Yesterday I received a copy of the Marlboro College alumni magazine Potash Hill which contained several articles about place-based learning. Importantly, place-based learning puts knowledge in the context of student’s lives. Field trips as students in our youth make this point. This approach links understanding with responsibility, connecting us with the sources of water, food, energy, shelter, entertainment, and all else that we value in life. The consequences of actions in our places become apparent.
We can learn in a place like Beaver Creek Marsh. A part of Beaver Creek Marsh belonged to the Zeek family for a time. They decided to put it up for sale. After seeing a for-sale sign, Jackie called and asked what was going on. The realtor said that many people had called but that they were mostly asking what was happening and were not interested in buying the 77 acres of marsh. We realized that many people watched and appreciated this marsh in a protective way and that it might be possible to raise enough money to buy the marsh for conservation. Who would take title? God has no standing in real estate matters so that was out. We asked around and eventually partnered with the Wetlands Conservancy who helped teach us fundraising and networking and agreed to take title to the marsh. Many interest groups were involved in the project. Examples include, school children and their teachers, other community residents, Oregon Habitat Joint Venture, US Fish and Wildlife Service, Central Coast Land Conservancy, anonymous donors, and the Happ estate.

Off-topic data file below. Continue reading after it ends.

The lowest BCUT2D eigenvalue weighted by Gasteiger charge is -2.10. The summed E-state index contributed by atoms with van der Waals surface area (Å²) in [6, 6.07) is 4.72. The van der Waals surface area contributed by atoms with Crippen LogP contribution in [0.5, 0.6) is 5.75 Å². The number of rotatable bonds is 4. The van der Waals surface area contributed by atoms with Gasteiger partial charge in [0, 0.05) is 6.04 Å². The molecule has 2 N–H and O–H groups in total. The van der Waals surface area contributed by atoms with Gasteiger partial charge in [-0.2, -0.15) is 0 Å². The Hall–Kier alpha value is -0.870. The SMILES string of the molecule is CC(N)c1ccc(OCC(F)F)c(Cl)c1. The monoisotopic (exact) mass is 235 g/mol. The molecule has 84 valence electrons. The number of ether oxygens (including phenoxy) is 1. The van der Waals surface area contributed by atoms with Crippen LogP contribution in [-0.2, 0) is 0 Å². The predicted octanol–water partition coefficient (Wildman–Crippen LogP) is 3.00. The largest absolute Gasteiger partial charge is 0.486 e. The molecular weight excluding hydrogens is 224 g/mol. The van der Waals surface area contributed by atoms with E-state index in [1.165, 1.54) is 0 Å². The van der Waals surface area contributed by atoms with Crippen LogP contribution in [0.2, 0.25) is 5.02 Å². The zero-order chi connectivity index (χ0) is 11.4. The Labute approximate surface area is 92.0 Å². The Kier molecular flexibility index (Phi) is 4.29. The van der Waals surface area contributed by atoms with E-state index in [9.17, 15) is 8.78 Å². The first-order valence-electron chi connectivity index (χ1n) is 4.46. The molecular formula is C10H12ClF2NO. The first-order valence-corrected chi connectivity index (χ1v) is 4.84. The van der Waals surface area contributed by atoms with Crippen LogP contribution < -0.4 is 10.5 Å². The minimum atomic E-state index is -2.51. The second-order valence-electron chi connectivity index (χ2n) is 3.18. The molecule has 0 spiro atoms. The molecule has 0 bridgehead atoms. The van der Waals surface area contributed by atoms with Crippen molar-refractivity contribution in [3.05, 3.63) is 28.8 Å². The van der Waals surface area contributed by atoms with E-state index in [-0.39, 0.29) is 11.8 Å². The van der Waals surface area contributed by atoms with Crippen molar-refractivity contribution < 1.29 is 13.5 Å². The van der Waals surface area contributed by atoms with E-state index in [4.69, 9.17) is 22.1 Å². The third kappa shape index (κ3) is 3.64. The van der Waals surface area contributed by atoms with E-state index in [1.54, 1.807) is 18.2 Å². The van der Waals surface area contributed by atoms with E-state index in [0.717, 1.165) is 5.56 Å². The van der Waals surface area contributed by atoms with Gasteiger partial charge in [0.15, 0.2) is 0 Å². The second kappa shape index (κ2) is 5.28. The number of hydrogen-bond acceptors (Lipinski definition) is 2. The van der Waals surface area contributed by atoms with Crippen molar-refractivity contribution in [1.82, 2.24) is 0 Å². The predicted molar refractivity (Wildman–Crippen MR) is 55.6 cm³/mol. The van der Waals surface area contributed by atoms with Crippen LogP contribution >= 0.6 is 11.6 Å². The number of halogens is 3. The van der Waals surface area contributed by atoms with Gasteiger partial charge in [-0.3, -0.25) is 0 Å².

As the project grew, inspiration blossomed. Waldport elementary-school kids, on their own initiative, wrote and performed a play with the help of their parents and teacher. Their enthusiasm encouraged teachers, parents, and community members to participate in many forms of creative fundraising. The play was a mock trial which presented a thoughtful and respectful opportunity for all parties involved to express their viewpoints about the marsh as a home or as other animals and people who wanted to visit and use the marsh. Examples of characters included Judge Legal Eagle, Harry the Heron, Eager Beaver, potential residents of an assisted-living home, and a land developer. Testimony was given from several perspectives about the value of the marsh and impacts of conservation and development on marsh residents and on the local economy. Participants learned about the marsh, how to stage a play and raise money for a project, and how to stand up for what you believe in. Newport high school students in the Youth for Peace Club also raised money for the marsh.
Beaver Creek Marsh is a natural resource that is ideal for learning and teaching by students of all ages. Schools and community groups continue to use the marsh as a classroom and discussion topic. Lessons can be organized around the meaning and value of the marsh for flood control, wildlife habitat, conservation, recreation, artistic expression, history, archeology, economics, and philosophy.
Posted by michael